The brewer said it was “constantly looking” at ways to enhance the “rigorous procedures” it had in place to protect its employees after last November’s incident at its Northampton brewery, which claimed the life of 45-year-old David Chandler.
Eleven workers, nine firefighters and two policemen were taken to hospital as a result of the ammonia leak at Carlsberg’s brewery on Bridge Street. Remaining staff from the factory were evacuated.
In its improvement notice, the HSE said the company had “not made a suitable and sufficient assessment” of the risks of dangerous refrigerant gases.
The notice relates to the Health and Safety at Work Act 1974, the Dangerous Substances and Explosive Atmospheres Regulations 2002, and the Management of Health & Safety at Work Regulations 1999.
Deadline for resolution not met
The notice was issued in March, but the May 31 deadline for resolution was not met and it remained unresolved.
In response, Carlsberg claimed it was co-operating fully with the HSE to establish the cause of the ammonia leak.
A spokeswoman for the brewer said: “Everyone at Carlsberg UK was deeply shocked and saddened by the fatal incident at our Northampton brewery last November and our thoughts continue to be with the family and all others affected by the incident.
“Ever since the incident, we have been co-operating fully with the HSE to establish the cause of the accident and we await the result of their investigation.”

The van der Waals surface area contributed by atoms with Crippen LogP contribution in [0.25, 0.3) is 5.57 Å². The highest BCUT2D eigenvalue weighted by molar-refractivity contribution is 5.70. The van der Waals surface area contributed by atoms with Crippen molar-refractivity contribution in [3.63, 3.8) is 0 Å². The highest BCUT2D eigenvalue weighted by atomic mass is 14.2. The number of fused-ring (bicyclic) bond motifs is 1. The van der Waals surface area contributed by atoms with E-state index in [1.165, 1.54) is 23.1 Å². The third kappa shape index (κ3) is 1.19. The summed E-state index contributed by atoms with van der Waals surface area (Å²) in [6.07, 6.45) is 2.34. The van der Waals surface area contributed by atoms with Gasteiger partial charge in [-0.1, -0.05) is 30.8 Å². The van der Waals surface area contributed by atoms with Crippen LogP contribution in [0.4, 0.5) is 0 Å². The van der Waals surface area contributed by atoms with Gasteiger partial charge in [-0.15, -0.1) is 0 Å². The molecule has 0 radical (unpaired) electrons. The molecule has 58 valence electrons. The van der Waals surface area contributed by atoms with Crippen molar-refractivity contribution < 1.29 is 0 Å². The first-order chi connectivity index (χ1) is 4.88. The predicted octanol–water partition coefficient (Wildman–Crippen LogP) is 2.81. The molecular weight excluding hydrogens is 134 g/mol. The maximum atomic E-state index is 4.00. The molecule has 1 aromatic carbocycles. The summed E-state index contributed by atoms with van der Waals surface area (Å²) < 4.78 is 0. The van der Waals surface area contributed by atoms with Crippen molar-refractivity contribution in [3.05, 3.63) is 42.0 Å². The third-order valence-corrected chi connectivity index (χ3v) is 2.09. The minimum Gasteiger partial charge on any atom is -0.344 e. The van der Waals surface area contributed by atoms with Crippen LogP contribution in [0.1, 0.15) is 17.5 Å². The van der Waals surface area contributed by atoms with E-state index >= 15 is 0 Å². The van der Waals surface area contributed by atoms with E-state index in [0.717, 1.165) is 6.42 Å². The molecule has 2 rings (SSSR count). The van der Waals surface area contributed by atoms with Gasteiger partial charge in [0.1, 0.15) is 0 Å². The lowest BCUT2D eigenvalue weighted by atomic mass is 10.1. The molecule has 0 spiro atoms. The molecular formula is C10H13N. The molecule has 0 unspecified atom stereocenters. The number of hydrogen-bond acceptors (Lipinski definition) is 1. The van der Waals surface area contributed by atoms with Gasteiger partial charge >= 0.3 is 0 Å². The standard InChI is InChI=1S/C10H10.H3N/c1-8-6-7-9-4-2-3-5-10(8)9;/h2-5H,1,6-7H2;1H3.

The spokesperson added: “The safety of our employees is of the utmost importance to us. As part of our ongoing commitment to health and safety we are constantly looking at ways to enhance the rigorous procedures we have in place to protect all our employees and other visitors to our sites.”
Production halted for two weeks
The ammonia leak led to production at the brewery being halted for two weeks. It was confined to the site, and the emergency services did not believe there was a wider risk to members of public.
At the time, Carlsberg UK chief executive Julian Momen said many people connected to brewer had been “profoundly affected” by the incident.
He said: “This has been a very difficult time for everyone concerned, and I speak on behalf of everyone working at Carlsberg UK, when I say that we truly appreciate all of the support we have received from the industry, our customers and the local community.”
In April, a court found prepared foods manufacturer Bakkavor guilty of safety failings after one of its workers died when plastic bales fell on top of him.
An investigation by the HSE revealed the stacking of plastic bales at the company’s Hitchen Foods site was unsafe.
Meanwhile, in March, a fatal accident in a grain storage facility resulted in a £50,000 fine for farming firm Maurice Mason Ltd.
In 2016, more than 20 food and drink firms were fined for health and safety failings. In this galleryyou can see the health and safety failings that lead to four tragic deaths and learn how your business can avoid tragedy.
HSE improvement notice
Description: Have not made a suitable and sufficient assessment of the risks of health and safety of persons from the use of dangerous refrigerant gases namely anhydrous ammonia
Served against: Carlsberg Supply Company UK Ltd